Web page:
Metascape pathway analysis of genes significantly downregulated in schizont-infected cells vs. uninfected samples showed the enrichment of two networks of ontology clusters that relate to protein translation and ribosomes, and metabolic pathways and mitochondria, respectively (Fig. 3A, B, Additional file 9). Three other ontology clusters were distinct and included genes associated with γ-carboxylation, hypusine formation and arylsulfatase activation, regulation of peptidase activity and regulation of growth (Fig. 3B). Interestingly, Metascape analyses also revealed that genes associated with the specific transcriptional signature of the liver tissue (PaGenBase [22]) were significantly enriched among transcripts downregulated in schizont-infected cells (Additional file 10). Analysis of the 25 most down-regulated genes for selected ontology clusters showed robust and overall consistent gene repression in schizont-infected cells in comparison to both uninfected samples and uninfected bystander cells (Fig. 3C–L). These results suggested that schizont-infected hepatocytes significantly downregulate genes involved in multiple biological pathways, including pathways associated with protein translation and metabolic processes, as well as genes associated with the transcriptional signature of the liver tissue.

Fig. 3
figure 3

Pathway analysis of genes significantly downregulated in schizont-infected hepatocytes in comparison to uninfected samples. (A) Most enriched ontology clusters for genes significantly downregulated in primary rhesus macaque hepatocytes infected with P. cynomolgi schizonts. The vertical dotted red line indicates adjusted Pvalues less than 0.05 (or − log10 (adj. Pvalue) greater than 1.3). The most significantly enriched term of each ontology clusters was selected as the cluster label. (B) Subset of representative terms were selected to generate a network of enriched ontology clusters. Terms are represented by circle nodes with colors that shows belonging to a specific cluster. Circles nodes with similarity scores > 0.3 are linked with edges. (CL) Heat maps of log2 fold changes for the 25 most downregulated genes of selected ontology clusters. Data are shown for schizont-infected and uninfected bystander (negative) cells in comparison to uninfected samples. Some annotation terms are abbreviated or modified for a purpose of presentation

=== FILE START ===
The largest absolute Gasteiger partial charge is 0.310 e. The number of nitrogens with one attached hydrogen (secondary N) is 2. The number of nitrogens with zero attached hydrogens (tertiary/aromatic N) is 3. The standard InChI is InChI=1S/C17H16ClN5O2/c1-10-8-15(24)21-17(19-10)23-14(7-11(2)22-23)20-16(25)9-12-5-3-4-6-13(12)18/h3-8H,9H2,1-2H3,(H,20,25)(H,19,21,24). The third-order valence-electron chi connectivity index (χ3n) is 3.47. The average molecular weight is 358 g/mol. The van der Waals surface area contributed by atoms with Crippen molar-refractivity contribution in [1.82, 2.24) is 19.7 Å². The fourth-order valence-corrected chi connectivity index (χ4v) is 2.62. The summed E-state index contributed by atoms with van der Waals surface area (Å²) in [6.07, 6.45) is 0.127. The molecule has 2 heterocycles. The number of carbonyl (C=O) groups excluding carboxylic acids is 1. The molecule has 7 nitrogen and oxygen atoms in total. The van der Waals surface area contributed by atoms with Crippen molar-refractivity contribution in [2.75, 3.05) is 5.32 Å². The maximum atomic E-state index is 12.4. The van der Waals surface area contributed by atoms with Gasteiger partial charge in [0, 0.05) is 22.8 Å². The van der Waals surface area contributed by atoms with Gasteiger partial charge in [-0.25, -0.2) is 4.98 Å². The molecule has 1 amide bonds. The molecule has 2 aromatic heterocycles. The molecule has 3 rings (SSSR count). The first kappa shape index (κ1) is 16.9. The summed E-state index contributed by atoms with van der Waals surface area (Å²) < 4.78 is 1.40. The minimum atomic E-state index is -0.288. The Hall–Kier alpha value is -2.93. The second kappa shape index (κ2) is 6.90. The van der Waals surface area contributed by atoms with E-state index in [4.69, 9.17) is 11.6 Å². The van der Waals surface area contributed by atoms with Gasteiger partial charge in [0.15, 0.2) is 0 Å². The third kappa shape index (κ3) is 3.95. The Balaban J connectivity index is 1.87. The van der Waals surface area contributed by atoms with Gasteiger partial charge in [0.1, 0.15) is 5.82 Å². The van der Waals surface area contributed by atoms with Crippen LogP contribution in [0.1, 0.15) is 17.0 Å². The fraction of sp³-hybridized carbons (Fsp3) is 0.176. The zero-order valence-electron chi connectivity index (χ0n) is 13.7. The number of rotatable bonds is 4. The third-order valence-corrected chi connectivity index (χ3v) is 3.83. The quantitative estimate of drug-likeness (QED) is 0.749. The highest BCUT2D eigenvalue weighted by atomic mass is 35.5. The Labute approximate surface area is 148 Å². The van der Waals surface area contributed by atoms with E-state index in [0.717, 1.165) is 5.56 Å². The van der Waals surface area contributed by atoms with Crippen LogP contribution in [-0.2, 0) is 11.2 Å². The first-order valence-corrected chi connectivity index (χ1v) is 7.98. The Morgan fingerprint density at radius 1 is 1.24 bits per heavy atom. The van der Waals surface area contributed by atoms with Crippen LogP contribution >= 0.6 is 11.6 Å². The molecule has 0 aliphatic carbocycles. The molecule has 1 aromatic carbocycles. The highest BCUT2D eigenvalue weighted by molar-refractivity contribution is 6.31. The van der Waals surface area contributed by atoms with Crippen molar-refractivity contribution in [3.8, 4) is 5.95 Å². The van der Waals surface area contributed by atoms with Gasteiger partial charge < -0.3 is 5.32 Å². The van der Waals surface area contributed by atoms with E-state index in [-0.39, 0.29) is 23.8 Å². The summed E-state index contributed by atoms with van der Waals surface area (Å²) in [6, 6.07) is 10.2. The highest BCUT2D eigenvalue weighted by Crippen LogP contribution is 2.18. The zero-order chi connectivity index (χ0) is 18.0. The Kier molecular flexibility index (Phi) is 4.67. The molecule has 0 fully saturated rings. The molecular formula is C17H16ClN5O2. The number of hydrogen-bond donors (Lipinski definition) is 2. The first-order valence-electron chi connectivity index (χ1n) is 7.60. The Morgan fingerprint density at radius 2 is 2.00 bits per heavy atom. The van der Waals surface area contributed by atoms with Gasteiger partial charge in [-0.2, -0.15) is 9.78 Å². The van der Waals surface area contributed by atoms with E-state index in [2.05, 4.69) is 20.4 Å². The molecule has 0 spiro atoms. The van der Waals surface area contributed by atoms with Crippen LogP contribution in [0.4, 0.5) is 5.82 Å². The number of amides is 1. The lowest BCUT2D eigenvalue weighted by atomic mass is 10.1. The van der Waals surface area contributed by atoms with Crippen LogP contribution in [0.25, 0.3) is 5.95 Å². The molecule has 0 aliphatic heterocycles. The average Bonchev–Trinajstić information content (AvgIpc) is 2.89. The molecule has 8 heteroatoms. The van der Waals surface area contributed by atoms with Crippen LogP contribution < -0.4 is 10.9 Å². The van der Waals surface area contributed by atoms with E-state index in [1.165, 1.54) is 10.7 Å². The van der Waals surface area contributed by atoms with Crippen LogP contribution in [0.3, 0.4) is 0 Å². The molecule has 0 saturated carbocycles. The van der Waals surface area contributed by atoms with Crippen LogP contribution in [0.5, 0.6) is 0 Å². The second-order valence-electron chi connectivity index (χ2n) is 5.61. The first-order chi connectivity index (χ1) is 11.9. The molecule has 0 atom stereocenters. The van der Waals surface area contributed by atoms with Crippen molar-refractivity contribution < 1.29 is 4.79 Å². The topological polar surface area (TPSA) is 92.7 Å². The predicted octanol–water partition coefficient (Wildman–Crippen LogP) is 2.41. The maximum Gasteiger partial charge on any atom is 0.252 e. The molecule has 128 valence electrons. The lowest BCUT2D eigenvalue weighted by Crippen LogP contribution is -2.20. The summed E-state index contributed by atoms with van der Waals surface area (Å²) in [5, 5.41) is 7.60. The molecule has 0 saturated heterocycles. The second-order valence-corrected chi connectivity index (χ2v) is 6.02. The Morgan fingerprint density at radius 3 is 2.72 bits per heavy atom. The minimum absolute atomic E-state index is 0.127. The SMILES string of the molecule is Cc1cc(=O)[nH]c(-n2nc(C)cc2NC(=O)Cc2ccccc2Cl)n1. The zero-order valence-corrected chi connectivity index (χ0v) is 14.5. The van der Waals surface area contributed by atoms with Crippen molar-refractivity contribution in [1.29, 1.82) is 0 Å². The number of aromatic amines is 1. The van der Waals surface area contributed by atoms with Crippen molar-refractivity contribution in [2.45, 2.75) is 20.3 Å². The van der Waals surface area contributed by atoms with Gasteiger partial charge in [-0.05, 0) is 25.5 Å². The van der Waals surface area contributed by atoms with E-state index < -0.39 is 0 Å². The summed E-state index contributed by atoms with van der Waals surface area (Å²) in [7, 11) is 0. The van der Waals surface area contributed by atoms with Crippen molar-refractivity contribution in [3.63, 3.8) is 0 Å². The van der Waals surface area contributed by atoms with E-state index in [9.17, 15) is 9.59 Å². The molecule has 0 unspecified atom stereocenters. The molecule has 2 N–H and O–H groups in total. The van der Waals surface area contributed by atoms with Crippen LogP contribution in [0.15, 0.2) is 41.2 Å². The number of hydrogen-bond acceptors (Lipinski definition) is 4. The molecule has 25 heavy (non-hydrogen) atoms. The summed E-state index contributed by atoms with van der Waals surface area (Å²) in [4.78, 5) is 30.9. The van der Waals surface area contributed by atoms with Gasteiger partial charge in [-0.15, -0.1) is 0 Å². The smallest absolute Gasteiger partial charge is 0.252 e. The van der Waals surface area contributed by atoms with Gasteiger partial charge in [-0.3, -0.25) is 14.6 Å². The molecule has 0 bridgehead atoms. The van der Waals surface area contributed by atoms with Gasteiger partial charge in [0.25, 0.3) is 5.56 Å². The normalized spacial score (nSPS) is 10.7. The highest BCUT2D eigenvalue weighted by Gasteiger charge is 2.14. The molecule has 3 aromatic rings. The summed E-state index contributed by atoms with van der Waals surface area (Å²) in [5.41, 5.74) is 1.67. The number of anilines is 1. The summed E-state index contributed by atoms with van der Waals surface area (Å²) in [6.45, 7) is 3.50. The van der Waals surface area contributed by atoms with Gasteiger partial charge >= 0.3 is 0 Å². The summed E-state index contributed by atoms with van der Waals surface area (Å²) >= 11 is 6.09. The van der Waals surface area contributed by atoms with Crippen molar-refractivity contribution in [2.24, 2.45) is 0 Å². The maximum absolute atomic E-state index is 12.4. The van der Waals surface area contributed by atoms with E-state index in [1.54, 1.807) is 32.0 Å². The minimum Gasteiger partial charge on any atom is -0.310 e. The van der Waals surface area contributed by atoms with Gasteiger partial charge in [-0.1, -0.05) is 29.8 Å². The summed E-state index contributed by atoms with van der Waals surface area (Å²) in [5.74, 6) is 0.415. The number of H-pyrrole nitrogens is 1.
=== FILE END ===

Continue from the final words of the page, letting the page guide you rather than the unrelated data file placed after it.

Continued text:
Pathway analysis of differentially expressed genes in schizont-infected hepatocytes in comparison to uninfected bystander cells

To confirm results from the previous section as well as to identify transcriptional changes strictly modulated in infected cells, Metascape pathway analysis was performed for the transcripts significantly modulated in schizont-infected vs. uninfected bystander (negative) cells. This analysis revealed enrichment of ontology clusters associated with specific biological processes in both upregulated (e.g., RHO GTPase cycle and protein phosphorylation) (Fig. 4A and Additional file 11) and downregulated (e.g., ribosome and oxidative phosphorylation) genes (Fig. 4B and Additional file 11). This analysis also confirmed the downregulation of genes associated with the liver-specific transcriptional signature in P. cynomolgi-infected hepatocytes (Additional file 12).